By now, I’m sure you have heard of, read about, watched on TV or viewed on the Internet, the story about a study that found women have far more germs in their workplaces than men.
This gender germ battle story was everywhere, reported in newspapers all across the country, carried on national TV, and bantered about on Internet bulletin boards and blogs.
For a minute, I thought we had found a cure for the common cold.
But studies such as these are like cupid’s arrow when it comes to human interest. They make us ponder and ask the obvious.
Cleaning up with Clorox
The study comes from the desk of Charles Gerba, a microbiologist at the University of Arizona.
Gerba, whose research is partially financed by disinfectant maker Clorox, has been in the news before talking about the germiest jobs (teachers), that your office desk harbors 400 times more bacteria than the average office toilet seat, and that 60 percent of office coffee cups contain fecal bacteria.
Now, it’s women, not men, and their workplaces that are much more germier.
Who would have thought it?
I would have never known, as Gerba reports, that women have bacteria levels in their offices that are nearly three times higher than in men’s offices.
Nor would I have known that keyboards and computer mice used by women have three to four times more germs than those used by men.
And most surprising, I would have never guessed that women’s desk drawers have seven times more germs than men’s drawers.
Imagine that — seven times?
Gerba and his research team point to alarming concentrations of mold in women’s drawers because they serve as mini-food pantries. Presumably, some men are still taking two-martini lunch breaks away from the office and aren’t eating at their desks.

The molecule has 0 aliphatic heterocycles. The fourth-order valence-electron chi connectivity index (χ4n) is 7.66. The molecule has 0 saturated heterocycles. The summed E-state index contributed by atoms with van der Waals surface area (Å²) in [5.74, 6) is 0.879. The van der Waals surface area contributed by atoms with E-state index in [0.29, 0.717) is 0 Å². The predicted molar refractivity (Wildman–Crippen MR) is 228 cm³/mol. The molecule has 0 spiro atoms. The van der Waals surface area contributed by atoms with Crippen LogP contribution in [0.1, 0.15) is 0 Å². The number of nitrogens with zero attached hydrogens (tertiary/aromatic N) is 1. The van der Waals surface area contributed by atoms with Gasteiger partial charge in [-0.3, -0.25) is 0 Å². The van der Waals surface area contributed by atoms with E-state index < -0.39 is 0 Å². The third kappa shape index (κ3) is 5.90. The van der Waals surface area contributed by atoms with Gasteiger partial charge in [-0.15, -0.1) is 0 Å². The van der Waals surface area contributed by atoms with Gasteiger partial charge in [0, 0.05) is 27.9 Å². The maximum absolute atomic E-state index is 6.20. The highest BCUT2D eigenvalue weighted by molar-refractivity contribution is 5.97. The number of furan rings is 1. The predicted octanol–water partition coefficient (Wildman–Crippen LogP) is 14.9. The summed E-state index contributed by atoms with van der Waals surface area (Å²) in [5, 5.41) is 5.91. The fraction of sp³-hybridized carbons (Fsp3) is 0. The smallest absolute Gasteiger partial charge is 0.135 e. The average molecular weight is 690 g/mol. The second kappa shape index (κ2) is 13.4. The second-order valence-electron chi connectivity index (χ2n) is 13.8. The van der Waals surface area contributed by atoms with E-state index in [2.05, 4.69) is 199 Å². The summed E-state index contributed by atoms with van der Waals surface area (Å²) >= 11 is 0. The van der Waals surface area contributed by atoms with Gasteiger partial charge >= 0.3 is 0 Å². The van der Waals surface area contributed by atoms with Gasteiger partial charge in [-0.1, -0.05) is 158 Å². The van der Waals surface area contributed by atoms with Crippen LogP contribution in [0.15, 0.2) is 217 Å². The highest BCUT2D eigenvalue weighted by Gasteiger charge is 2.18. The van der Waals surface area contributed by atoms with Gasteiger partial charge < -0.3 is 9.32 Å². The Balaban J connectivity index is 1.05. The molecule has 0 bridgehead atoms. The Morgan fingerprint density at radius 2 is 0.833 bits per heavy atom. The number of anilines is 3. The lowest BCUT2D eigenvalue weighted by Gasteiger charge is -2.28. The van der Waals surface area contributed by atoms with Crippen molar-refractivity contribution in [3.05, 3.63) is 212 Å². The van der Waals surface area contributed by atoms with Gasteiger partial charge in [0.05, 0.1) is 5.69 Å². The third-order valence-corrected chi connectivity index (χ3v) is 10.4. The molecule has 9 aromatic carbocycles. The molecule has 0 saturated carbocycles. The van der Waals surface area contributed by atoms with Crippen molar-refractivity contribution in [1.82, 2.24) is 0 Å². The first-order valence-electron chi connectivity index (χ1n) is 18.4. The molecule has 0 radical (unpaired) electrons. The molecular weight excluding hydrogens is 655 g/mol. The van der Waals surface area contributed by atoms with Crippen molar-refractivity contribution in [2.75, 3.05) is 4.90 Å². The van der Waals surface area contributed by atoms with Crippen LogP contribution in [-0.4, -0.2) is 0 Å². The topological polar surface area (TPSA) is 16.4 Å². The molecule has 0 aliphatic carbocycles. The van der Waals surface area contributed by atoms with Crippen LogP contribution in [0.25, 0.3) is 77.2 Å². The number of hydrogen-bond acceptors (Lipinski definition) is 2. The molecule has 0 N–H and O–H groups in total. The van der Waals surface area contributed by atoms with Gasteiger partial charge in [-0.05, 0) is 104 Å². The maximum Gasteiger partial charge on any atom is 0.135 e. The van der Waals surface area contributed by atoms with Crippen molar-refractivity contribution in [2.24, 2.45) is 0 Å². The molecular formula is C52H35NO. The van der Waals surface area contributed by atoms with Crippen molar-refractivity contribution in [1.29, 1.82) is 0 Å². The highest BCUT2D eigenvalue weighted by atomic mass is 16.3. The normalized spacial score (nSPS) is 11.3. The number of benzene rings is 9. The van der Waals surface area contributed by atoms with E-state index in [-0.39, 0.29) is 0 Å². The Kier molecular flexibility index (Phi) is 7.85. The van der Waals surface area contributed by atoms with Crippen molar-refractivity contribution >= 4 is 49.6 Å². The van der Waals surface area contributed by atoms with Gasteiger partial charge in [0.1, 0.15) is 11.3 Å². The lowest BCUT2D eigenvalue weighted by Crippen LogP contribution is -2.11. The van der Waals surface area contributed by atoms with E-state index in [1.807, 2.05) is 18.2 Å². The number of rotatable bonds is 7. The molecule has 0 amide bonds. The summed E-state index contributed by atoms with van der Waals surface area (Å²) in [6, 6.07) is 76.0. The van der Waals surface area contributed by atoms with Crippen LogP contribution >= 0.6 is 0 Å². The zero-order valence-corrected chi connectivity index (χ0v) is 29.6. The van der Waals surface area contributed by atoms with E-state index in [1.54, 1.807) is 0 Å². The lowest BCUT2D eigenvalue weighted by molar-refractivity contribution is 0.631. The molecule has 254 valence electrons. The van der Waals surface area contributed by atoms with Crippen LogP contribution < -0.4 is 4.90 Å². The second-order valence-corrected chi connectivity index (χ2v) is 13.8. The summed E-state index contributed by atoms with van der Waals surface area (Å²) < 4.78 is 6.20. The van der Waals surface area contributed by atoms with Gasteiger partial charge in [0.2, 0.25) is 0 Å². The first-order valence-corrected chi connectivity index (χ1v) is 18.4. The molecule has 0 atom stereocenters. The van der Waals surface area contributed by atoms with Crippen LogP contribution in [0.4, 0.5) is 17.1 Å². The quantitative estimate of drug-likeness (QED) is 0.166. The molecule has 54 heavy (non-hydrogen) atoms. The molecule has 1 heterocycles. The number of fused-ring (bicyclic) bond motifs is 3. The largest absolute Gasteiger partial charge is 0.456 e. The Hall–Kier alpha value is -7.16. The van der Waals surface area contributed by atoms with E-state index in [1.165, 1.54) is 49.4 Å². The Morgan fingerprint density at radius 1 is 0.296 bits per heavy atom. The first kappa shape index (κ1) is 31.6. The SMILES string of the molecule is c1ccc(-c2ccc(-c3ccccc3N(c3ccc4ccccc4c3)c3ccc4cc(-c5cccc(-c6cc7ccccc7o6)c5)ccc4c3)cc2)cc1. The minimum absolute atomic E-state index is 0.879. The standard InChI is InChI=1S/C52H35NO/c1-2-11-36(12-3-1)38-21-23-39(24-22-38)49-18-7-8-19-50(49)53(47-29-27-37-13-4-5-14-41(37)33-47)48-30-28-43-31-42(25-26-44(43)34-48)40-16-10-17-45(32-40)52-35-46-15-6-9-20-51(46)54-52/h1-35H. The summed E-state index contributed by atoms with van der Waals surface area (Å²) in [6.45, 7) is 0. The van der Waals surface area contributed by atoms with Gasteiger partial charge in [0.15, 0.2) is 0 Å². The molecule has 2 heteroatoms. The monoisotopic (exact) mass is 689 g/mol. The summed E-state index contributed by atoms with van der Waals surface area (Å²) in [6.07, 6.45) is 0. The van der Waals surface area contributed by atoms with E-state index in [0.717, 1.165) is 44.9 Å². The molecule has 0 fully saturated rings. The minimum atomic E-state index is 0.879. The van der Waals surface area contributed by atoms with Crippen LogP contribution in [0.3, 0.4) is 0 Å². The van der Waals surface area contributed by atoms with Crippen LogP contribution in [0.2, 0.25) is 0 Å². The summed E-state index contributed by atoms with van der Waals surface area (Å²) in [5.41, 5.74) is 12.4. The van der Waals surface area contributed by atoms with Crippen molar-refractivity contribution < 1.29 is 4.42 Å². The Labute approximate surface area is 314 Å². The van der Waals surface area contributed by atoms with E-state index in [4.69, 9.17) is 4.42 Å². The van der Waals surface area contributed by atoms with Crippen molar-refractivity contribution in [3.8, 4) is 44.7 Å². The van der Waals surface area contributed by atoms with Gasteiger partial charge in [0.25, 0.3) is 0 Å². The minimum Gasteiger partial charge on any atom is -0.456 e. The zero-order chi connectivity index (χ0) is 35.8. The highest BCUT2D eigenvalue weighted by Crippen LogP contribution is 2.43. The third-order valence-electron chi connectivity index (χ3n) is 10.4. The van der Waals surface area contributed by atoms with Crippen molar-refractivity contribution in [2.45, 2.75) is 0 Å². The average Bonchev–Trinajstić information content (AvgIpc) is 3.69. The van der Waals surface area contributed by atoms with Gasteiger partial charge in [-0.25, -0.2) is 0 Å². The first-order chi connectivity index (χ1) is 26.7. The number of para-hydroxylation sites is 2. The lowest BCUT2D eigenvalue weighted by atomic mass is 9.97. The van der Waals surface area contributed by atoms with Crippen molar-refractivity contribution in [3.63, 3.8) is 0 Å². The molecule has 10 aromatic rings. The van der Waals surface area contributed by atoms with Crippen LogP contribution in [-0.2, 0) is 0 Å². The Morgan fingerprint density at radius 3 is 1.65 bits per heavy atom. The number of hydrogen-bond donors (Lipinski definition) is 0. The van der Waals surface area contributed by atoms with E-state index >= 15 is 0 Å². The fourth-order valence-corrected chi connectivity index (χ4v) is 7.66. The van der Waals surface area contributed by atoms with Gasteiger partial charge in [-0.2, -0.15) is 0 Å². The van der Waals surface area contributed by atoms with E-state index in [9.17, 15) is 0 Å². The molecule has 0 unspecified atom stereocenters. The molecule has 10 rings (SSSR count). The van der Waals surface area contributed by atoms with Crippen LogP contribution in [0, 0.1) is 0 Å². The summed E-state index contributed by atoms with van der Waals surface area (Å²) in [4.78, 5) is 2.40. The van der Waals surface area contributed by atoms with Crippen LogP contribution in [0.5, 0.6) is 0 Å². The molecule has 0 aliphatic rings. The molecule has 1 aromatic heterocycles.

Gerba’s study also notes that women’s makeup, stashed in desk drawers, harbors germs. Suffice to say a woman has got to look her best anywhere, anytime, and men are more interested in looking out for women than themselves.
Finally, one of Gerba’s most alarming discoveries is that one-third of women’s handbags had fecal material on the bottom, probably because they’d been placed on restroom floors. No argument here; if a man doesn’t carry one, he can’t get it dirty.
The real battle lines
So what does this all mean?
I’d like to offer this reflection: Let’s not get caught up in the gender battle. It’s not really a matter of women and their workplaces being germier than men and their workplaces. As a matter of fact, the real battle is us against the germs.
If you read between the lines of the last of Gerba’s findings that I recounted, the one that says one-third of women’s handbags had fecal material on the bottom, you have to ask yourself this: How well are cleaning staffs in office buildings around the country cleaning the restrooms they service?
I’ll let you in on a little secret. That same cleaning crew doesn’t clean the men’s restroom any better than the women’s restroom.
Contemplate this for a minute or two, what are men (and women) tracking back out with their shoes on to the carpet in office hallways and cubicles when they return from a restroom visit?
Certainly Gerba’s research has merit when it reports that a woman may eat at her desk more often than a man, or that a woman may powder her nose and a man doesn’t, which accounts for different levels of germiness on someone’s desk.
But the real value in Gerba’s work is that it puts in proper perspective the importance of what professional cleaning and maintenance staffs do on a daily basis.